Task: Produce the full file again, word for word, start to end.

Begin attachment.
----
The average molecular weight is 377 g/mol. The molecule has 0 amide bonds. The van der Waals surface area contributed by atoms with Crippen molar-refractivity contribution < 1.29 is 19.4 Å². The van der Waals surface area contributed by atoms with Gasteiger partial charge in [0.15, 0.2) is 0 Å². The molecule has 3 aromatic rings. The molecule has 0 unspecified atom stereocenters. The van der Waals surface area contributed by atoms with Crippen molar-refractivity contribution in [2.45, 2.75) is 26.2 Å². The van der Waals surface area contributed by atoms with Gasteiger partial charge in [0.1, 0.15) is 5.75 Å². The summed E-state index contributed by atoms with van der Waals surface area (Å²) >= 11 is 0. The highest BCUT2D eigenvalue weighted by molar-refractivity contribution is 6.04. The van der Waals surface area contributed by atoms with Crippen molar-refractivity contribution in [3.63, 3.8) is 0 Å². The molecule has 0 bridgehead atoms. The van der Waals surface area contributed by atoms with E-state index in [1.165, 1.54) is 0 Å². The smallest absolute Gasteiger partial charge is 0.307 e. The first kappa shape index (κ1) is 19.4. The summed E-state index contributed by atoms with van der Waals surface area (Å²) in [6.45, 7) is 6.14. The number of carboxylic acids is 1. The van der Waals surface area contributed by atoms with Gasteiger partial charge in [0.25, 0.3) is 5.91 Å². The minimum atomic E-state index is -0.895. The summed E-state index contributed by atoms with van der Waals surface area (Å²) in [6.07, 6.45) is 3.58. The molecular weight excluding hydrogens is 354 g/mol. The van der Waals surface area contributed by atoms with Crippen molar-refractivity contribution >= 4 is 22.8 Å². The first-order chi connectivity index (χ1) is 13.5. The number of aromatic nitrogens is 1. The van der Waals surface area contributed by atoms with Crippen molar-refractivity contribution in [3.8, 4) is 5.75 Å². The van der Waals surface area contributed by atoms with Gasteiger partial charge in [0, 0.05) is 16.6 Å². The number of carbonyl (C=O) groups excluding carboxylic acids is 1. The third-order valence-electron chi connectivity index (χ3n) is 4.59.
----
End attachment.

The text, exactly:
The average molecular weight is 377 g/mol. The molecule has 0 amide bonds. The van der Waals surface area contributed by atoms with Crippen molar-refractivity contribution < 1.29 is 19.4 Å². The van der Waals surface area contributed by atoms with Gasteiger partial charge in [0.15, 0.2) is 0 Å². The molecule has 3 aromatic rings. The molecule has 0 unspecified atom stereocenters. The van der Waals surface area contributed by atoms with Crippen molar-refractivity contribution in [2.45, 2.75) is 26.2 Å². The van der Waals surface area contributed by atoms with Gasteiger partial charge in [0.1, 0.15) is 5.75 Å². The summed E-state index contributed by atoms with van der Waals surface area (Å²) >= 11 is 0. The highest BCUT2D eigenvalue weighted by molar-refractivity contribution is 6.04. The van der Waals surface area contributed by atoms with Crippen molar-refractivity contribution in [3.63, 3.8) is 0 Å². The molecule has 0 bridgehead atoms. The van der Waals surface area contributed by atoms with E-state index in [1.165, 1.54) is 0 Å². The smallest absolute Gasteiger partial charge is 0.307 e. The first kappa shape index (κ1) is 19.4. The summed E-state index contributed by atoms with van der Waals surface area (Å²) in [6.45, 7) is 6.14. The number of carboxylic acids is 1. The van der Waals surface area contributed by atoms with Gasteiger partial charge in [0.25, 0.3) is 5.91 Å². The minimum atomic E-state index is -0.895. The summed E-state index contributed by atoms with van der Waals surface area (Å²) in [6.07, 6.45) is 3.58. The molecular weight excluding hydrogens is 354 g/mol. The van der Waals surface area contributed by atoms with Crippen molar-refractivity contribution >= 4 is 22.8 Å². The first-order chi connectivity index (χ1) is 13.5. The number of aromatic nitrogens is 1. The van der Waals surface area contributed by atoms with Crippen molar-refractivity contribution in [3.8, 4) is 5.75 Å². The van der Waals surface area contributed by atoms with Gasteiger partial charge in [0, 0.05) is 16.6 Å². The number of carbonyl (C=O) groups excluding carboxylic acids is 1. The third-order valence-electron chi connectivity index (χ3n) is 4.59.